What Information Do You Protect?

 In Don't Be Dumb, insurance, Lifestyle

How often do you, in the course of your employment, come across personal data such as social security numbers, addresses, DOBs (date of birth), or financial records? In my line of work as a tech support analyst, we often look at personal data either because we need to identify someone before doing a password reset, or in the course of backing up someone’s data during a repair.

There’s a good rule of thumb for making sure you don’t fall victim to a lawsuit in the case of FERPA (financial and educational record privacy act) and HIPPA (health insurance privacy and portability act) violations, and that’s to make sure you don’t have any access to information you don’t need access to see, and don’t give any information to people who shouldn’t have it.

In the era of identity theft and privacy violations, government-run agencies and businesses alike are running scared and auditing left and right – and with good reason! These violations can cost not only huge fines to the entities found liable, but also the individual can be charged with civil and criminal charges and fined exorbitant amounts.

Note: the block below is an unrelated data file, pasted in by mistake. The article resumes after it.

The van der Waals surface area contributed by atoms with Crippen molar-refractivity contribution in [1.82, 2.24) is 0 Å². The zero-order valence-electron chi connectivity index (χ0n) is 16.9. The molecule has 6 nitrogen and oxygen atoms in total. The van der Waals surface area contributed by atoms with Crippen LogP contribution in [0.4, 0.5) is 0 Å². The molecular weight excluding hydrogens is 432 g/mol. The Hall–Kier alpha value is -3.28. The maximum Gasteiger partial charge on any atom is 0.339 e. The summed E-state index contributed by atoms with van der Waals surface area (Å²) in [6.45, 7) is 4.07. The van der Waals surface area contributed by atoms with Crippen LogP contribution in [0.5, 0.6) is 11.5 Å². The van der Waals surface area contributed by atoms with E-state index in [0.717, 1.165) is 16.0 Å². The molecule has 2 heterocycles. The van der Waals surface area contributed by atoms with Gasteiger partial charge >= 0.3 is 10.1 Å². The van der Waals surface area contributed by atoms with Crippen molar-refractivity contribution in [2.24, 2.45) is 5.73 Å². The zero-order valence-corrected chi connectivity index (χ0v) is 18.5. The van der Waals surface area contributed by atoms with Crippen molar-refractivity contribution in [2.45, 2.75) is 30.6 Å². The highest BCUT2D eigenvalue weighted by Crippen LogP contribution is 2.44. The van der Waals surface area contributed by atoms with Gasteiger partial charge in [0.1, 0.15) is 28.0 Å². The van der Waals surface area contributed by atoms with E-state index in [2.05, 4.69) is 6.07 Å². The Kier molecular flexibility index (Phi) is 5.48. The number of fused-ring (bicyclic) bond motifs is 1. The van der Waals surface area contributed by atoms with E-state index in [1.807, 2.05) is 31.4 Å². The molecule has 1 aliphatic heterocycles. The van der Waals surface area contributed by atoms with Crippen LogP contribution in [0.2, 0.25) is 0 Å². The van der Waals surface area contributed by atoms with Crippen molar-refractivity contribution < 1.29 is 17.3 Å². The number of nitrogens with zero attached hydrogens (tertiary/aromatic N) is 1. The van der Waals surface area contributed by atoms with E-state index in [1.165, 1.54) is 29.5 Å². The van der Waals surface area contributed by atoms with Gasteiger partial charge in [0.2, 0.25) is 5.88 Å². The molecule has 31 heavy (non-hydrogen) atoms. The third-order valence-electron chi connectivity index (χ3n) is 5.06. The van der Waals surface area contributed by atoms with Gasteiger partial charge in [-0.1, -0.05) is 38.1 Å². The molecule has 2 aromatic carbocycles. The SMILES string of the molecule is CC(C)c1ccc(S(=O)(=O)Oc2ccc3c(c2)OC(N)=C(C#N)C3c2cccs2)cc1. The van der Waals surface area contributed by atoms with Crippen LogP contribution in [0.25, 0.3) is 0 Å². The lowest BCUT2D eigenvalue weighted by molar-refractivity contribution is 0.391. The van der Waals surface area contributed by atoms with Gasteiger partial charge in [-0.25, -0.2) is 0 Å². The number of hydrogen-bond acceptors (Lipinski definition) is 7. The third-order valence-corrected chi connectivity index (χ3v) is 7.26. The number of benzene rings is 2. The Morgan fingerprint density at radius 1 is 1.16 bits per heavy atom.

If you’re worried about such entities fumbling the ball with your personal information, you can sign up for something like life lock, who monitor your credit activities for suspicious events and remove you from junk mail lists, and also provide a guaranty against loss due to identity theft, all for a low monthly fee.

Hi, I'm Zöe. Thanks for reading! If you enjoyed this, please feel free to leave a comment below.
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  • Drew

    I just took this opp as well. Just a question. Are you putting your Entrecard back up? I have you on the socialcardsters list and I don’t see the entrecard anymore but see that you are going through some changes. Just checking.

  • Bob McCluskey

    FERPA is a federal statute. Lawsuits cannot be brought as a penalty for violating FERPA.


  • The Raging Tech

    @Bob McCluskey: I don’t believe that’s entirely correct. The institution in question can be sued for in the millions, as well as damages and criminal charges brought against the individual committing the violation including fines up to $500,000 and a couple years’ jail time.

    While FERPA is a federal statute, the particular state I live in and possibly others, have state regulations that deal with FERPA as well, especially when you deal with a public university that receives state and federal funding.

    The funny thing about the law is, it’s black and white, but it’s not.

    I appreciate your input, but it’s not as cut and dry as you make it sound.

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